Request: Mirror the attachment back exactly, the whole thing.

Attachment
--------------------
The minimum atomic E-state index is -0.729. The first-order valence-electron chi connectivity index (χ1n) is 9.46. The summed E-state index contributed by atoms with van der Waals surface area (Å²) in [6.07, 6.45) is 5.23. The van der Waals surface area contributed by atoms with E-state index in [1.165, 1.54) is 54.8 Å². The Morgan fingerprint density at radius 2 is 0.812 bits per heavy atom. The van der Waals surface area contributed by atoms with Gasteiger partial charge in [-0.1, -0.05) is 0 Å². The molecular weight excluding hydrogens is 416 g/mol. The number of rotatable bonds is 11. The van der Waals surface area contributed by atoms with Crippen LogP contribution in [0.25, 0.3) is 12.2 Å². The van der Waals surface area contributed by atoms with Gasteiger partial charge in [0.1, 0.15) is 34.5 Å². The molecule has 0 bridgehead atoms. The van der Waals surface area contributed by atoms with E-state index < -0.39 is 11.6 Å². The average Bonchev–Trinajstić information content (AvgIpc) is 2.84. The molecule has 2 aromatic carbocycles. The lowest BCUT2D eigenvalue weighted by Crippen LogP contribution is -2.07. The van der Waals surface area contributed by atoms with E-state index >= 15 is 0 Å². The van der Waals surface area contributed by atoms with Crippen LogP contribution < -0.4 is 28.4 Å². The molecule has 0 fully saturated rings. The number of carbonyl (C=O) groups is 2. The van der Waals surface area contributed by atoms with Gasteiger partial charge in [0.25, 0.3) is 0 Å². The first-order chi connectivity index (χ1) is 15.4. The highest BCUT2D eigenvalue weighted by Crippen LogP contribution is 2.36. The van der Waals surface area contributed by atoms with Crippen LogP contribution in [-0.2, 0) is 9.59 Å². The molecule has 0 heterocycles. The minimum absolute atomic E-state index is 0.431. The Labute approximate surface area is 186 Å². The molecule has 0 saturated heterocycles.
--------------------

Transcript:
The minimum atomic E-state index is -0.729. The first-order valence-electron chi connectivity index (χ1n) is 9.46. The summed E-state index contributed by atoms with van der Waals surface area (Å²) in [6.07, 6.45) is 5.23. The van der Waals surface area contributed by atoms with E-state index in [1.165, 1.54) is 54.8 Å². The Morgan fingerprint density at radius 2 is 0.812 bits per heavy atom. The van der Waals surface area contributed by atoms with Gasteiger partial charge in [-0.1, -0.05) is 0 Å². The molecular weight excluding hydrogens is 416 g/mol. The number of rotatable bonds is 11. The van der Waals surface area contributed by atoms with Crippen LogP contribution in [0.25, 0.3) is 12.2 Å². The van der Waals surface area contributed by atoms with Gasteiger partial charge in [0.1, 0.15) is 34.5 Å². The molecule has 0 bridgehead atoms. The van der Waals surface area contributed by atoms with E-state index < -0.39 is 11.6 Å². The average Bonchev–Trinajstić information content (AvgIpc) is 2.84. The molecule has 2 aromatic carbocycles. The lowest BCUT2D eigenvalue weighted by Crippen LogP contribution is -2.07. The van der Waals surface area contributed by atoms with E-state index >= 15 is 0 Å². The van der Waals surface area contributed by atoms with Crippen LogP contribution < -0.4 is 28.4 Å². The molecule has 0 fully saturated rings. The number of carbonyl (C=O) groups is 2. The van der Waals surface area contributed by atoms with Gasteiger partial charge in [0.25, 0.3) is 0 Å². The first-order chi connectivity index (χ1) is 15.4. The highest BCUT2D eigenvalue weighted by Crippen LogP contribution is 2.36. The van der Waals surface area contributed by atoms with Crippen LogP contribution in [-0.2, 0) is 9.59 Å². The molecule has 0 heterocycles. The minimum absolute atomic E-state index is 0.431. The Labute approximate surface area is 186 Å². The molecule has 0 saturated heterocycles.